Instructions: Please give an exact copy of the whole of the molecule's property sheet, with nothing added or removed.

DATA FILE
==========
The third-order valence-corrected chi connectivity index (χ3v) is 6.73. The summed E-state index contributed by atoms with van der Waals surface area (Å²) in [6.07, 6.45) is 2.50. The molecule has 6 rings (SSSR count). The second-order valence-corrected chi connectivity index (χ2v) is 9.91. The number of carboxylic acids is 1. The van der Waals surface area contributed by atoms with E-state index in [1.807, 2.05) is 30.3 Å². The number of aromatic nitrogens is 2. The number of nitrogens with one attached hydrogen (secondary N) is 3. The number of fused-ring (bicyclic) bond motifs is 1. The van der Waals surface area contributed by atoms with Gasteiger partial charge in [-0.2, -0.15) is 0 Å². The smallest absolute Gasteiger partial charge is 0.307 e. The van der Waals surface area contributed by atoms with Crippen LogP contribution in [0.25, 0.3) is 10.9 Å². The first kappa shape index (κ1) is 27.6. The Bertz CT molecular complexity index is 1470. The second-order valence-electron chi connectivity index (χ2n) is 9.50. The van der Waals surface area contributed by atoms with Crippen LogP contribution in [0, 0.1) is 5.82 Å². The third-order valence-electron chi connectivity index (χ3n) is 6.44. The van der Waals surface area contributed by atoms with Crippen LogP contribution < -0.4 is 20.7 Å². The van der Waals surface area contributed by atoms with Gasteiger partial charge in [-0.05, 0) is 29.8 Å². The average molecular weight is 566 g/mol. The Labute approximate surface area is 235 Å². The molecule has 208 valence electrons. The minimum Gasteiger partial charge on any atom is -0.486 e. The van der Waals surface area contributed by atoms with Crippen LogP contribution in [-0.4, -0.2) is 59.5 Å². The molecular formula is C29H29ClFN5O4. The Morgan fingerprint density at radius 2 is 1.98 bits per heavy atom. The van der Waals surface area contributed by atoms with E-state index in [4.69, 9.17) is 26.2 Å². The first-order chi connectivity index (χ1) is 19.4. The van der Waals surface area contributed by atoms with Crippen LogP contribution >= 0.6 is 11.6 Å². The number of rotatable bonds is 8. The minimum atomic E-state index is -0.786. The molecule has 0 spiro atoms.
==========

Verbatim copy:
The third-order valence-corrected chi connectivity index (χ3v) is 6.73. The summed E-state index contributed by atoms with van der Waals surface area (Å²) in [6.07, 6.45) is 2.50. The molecule has 6 rings (SSSR count). The second-order valence-corrected chi connectivity index (χ2v) is 9.91. The number of carboxylic acids is 1. The van der Waals surface area contributed by atoms with E-state index in [1.807, 2.05) is 30.3 Å². The number of aromatic nitrogens is 2. The number of nitrogens with one attached hydrogen (secondary N) is 3. The number of fused-ring (bicyclic) bond motifs is 1. The van der Waals surface area contributed by atoms with Gasteiger partial charge in [-0.2, -0.15) is 0 Å². The smallest absolute Gasteiger partial charge is 0.307 e. The van der Waals surface area contributed by atoms with Crippen LogP contribution in [0.25, 0.3) is 10.9 Å². The first kappa shape index (κ1) is 27.6. The Bertz CT molecular complexity index is 1470. The second-order valence-electron chi connectivity index (χ2n) is 9.50. The van der Waals surface area contributed by atoms with Crippen LogP contribution in [0, 0.1) is 5.82 Å². The third-order valence-electron chi connectivity index (χ3n) is 6.44. The van der Waals surface area contributed by atoms with Crippen LogP contribution < -0.4 is 20.7 Å². The van der Waals surface area contributed by atoms with Gasteiger partial charge in [-0.05, 0) is 29.8 Å². The average molecular weight is 566 g/mol. The Labute approximate surface area is 235 Å². The molecule has 208 valence electrons. The minimum Gasteiger partial charge on any atom is -0.486 e. The van der Waals surface area contributed by atoms with Crippen LogP contribution in [-0.4, -0.2) is 59.5 Å². The molecular formula is C29H29ClFN5O4. The Morgan fingerprint density at radius 2 is 1.98 bits per heavy atom. The van der Waals surface area contributed by atoms with E-state index in [4.69, 9.17) is 26.2 Å². The first-order chi connectivity index (χ1) is 19.4. The van der Waals surface area contributed by atoms with Crippen LogP contribution >= 0.6 is 11.6 Å². The number of rotatable bonds is 8. The minimum atomic E-state index is -0.786. The molecule has 0 spiro atoms.